2. Consider a 5th year required off-campus internship or alternative style to learning in the 4th year. Create a value-added experience that provides much more to support the cost. Provide career-related experience and consider funding through endowment to help support living expenses.

3. Consider adjustments to benefits offered to employees and to students. Compare adjustments in benefits offered to employees with changes other schools have made or are considering. With students, explore what the curriculum should look like (i.e. What we should pull back on that doesn't support Hamilton's current broader values [that relate to our brand]?)

Table #5

1. Continue our commitment to a liberal arts education, but do it demonstrably better than others. This should include intentionality & assessment, interdisciplinary collaboration, experiential education, commitment to writing and oral communication skills, and a common academic experience through core courses or first-year experience.

2. Continue our commitment to preserving the Hamilton experience of place and relationships, which are critical to maintaining alumni connections to Hamilton.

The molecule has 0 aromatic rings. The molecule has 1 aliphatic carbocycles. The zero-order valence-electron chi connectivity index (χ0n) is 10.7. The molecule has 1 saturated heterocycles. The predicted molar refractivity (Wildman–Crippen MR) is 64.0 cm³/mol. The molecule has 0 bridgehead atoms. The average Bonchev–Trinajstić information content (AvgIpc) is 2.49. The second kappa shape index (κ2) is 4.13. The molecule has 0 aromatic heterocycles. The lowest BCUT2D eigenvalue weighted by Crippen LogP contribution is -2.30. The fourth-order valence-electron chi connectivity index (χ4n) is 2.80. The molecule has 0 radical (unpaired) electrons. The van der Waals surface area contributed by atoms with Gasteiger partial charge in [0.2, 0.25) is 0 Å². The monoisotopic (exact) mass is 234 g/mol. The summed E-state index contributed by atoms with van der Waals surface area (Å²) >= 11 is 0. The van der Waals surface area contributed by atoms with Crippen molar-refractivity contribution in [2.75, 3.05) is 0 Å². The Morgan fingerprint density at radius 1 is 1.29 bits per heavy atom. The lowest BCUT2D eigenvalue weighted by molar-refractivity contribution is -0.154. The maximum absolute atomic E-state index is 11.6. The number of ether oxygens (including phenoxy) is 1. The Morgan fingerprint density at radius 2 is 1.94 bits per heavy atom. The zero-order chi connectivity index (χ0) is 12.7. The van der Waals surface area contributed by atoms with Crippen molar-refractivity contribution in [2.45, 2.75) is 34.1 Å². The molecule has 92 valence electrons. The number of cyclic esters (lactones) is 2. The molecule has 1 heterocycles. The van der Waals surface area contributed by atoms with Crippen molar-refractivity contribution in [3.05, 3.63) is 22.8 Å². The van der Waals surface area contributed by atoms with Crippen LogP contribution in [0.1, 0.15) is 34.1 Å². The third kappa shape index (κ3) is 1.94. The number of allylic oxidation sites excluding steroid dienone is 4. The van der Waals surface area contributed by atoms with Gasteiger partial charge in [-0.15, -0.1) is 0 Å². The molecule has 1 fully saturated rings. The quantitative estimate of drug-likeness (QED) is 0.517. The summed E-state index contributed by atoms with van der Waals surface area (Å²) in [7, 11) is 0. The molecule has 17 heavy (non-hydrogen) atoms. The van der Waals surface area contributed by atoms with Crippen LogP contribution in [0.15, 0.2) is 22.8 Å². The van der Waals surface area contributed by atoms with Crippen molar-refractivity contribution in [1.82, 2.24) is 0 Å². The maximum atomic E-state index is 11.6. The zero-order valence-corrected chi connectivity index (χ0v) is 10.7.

Table #6

1. Maintain Hamilton interactions, including translocation. The Hill is the nerve center.

2. Maintain Hamilton’s high academic standards.

3. Re-examine the curriculum and the teaching vs. scholarship mix.

Table #7
1. Foster a culture of innovation and creativity. How can we model a more dynamic institution?
 a. Unload the psychic burden that arises in 1) building consensus, and 2) complex administrative structures.
 b. Determine clear priorities and consider exploring:
  i. Task forces in place of whole faculty approach
  ii.Opportunities for collaborative relations between administration and faculty
 c. Teach creativity

Table #8
1. Maintain the College’s core values: its sense of community, especially the opportunity for personal engagement in the classroom and out; its residential character; its commitment to teaching the liberal arts which are proven to effectively foster critical thinking, flexibility of mind, and creativity. One practical suggestion came from our discussion of how we might enhance the liberal arts curriculum in the future especially as it becomes more interdisciplinary, i.e. to develop cumulative VIRTUAL “portfolios” for each student so they may map their own progress.